Kordite

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Apr 5 2013 at 7:36am #

But if you think about what winters have been like here in Pittsburgh recently, ice, snow and salt are not a major factor. We have had a few significant snowfalls. Roads have been snowcovered and wet for periods measured in days, not weeks. It’s probably no more an issue than rain in the summer.

The bulk of winter riding concern is merely with cold.


Mr. Destructicity

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Apr 5 2013 at 7:41am #

Past performance is not a guarantee of future results.

For that matter, every time we’ve had snow this year it’s been at its worst and slushiest during the morning rush.


jonawebb

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Apr 5 2013 at 7:58am #

You might look into getting a bike fitting, BTW. It’s quite possible your pain in the butt could be addressed that way.
After years of riding in the winter I rarely have had days when snow and slush were a real issue; it’s mostly a question of having the right clothes. However, it does take time and money to work out what’s right for you. But I don’t think you’re looking for advice on how to ride year long.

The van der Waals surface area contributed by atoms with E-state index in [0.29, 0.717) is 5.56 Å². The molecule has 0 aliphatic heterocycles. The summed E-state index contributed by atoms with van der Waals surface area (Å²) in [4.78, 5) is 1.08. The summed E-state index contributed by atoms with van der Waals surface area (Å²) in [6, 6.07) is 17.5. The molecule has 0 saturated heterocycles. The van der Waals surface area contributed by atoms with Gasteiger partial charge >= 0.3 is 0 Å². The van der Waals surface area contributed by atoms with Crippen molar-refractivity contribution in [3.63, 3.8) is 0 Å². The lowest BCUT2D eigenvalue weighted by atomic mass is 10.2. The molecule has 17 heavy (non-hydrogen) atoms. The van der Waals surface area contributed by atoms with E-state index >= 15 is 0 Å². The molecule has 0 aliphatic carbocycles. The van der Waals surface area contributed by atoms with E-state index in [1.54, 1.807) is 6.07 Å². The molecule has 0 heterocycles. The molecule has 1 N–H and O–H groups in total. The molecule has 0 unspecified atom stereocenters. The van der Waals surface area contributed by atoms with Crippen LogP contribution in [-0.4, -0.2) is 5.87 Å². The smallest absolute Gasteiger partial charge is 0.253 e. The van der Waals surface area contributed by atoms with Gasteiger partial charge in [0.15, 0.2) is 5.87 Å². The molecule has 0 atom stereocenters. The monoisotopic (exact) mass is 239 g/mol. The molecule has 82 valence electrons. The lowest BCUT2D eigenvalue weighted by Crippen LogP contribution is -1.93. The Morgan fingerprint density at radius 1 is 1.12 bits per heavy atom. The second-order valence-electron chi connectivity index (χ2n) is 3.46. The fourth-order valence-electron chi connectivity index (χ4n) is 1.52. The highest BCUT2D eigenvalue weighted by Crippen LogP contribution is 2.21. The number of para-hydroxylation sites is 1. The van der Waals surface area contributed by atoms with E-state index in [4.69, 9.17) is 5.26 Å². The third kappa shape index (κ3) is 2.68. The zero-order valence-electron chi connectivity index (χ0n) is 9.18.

byogman

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Apr 5 2013 at 8:42am #

I like jonawebb’s suggestion about a fitting. Also, maybe some padded cycling pants?

If you change your mind about winter cycling and post your route you may find someone else in these boards going your way. Maybe there’s some helpful info to be found. Even if not, a little companionship is a nice way to make the ride pass, and a good motivator to stick with it.

I didn’t think when I started that I’d be a four seasons rider, it was just a slippery slope thing for me. I started off in fall, and the mornings started being sporadically cold not long after my behind had toughed up, and my confidence and enjoyment level were rising. I thought about busing or parking uptown to walk downtown (paying the premium for parking really in downtown was never on the table for me) but after a little figuring realized that was almost as much time in the cold as biking down in and it would have been a shame to quit having just barely started. The fresh memory of a sore behind and not wanting to climb that ramp again was also a motivator. And if the return rides took longer, so what… it was warmer in the afternoons. It got colder still and I had a moment of doubt but some good gloves, and the practice of wearing more than one pair of socks carried me through most of it. A balaclava and much delayed purchase of rain pants rounded out the picture in January.